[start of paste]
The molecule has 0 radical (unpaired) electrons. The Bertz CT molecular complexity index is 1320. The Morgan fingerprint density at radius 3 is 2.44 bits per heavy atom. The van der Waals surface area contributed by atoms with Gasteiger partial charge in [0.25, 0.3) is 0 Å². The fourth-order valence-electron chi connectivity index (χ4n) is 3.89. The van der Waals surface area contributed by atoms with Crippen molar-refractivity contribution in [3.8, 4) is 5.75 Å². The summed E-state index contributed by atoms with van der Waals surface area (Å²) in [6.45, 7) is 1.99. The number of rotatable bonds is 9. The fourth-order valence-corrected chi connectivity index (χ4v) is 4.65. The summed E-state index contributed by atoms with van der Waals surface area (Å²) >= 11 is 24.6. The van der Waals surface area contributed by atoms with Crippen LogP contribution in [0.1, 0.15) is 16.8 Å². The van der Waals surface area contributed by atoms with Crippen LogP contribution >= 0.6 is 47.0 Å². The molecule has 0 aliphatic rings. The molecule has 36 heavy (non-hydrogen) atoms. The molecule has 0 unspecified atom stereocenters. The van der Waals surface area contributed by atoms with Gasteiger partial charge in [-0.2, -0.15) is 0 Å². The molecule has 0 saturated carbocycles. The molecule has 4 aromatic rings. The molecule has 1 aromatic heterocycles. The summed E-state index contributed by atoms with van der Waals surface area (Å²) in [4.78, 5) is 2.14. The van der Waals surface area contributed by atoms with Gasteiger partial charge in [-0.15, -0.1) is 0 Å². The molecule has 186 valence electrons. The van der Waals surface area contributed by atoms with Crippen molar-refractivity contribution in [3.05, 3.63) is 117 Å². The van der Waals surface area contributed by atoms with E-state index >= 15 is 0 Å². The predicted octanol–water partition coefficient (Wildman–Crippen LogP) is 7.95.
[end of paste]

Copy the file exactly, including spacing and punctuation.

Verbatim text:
The molecule has 0 radical (unpaired) electrons. The Bertz CT molecular complexity index is 1320. The Morgan fingerprint density at radius 3 is 2.44 bits per heavy atom. The van der Waals surface area contributed by atoms with Gasteiger partial charge in [0.25, 0.3) is 0 Å². The fourth-order valence-electron chi connectivity index (χ4n) is 3.89. The van der Waals surface area contributed by atoms with Crippen molar-refractivity contribution in [3.8, 4) is 5.75 Å². The summed E-state index contributed by atoms with van der Waals surface area (Å²) in [6.45, 7) is 1.99. The number of rotatable bonds is 9. The fourth-order valence-corrected chi connectivity index (χ4v) is 4.65. The summed E-state index contributed by atoms with van der Waals surface area (Å²) >= 11 is 24.6. The van der Waals surface area contributed by atoms with Crippen LogP contribution in [0.1, 0.15) is 16.8 Å². The van der Waals surface area contributed by atoms with Crippen LogP contribution >= 0.6 is 47.0 Å². The molecule has 0 aliphatic rings. The molecule has 36 heavy (non-hydrogen) atoms. The molecule has 0 unspecified atom stereocenters. The van der Waals surface area contributed by atoms with Gasteiger partial charge in [-0.2, -0.15) is 0 Å². The molecule has 0 saturated carbocycles. The molecule has 4 aromatic rings. The molecule has 1 aromatic heterocycles. The summed E-state index contributed by atoms with van der Waals surface area (Å²) in [4.78, 5) is 2.14. The van der Waals surface area contributed by atoms with Gasteiger partial charge in [-0.15, -0.1) is 0 Å². The molecule has 186 valence electrons. The van der Waals surface area contributed by atoms with Crippen molar-refractivity contribution in [3.05, 3.63) is 117 Å². The van der Waals surface area contributed by atoms with E-state index >= 15 is 0 Å². The predicted octanol–water partition coefficient (Wildman–Crippen LogP) is 7.95.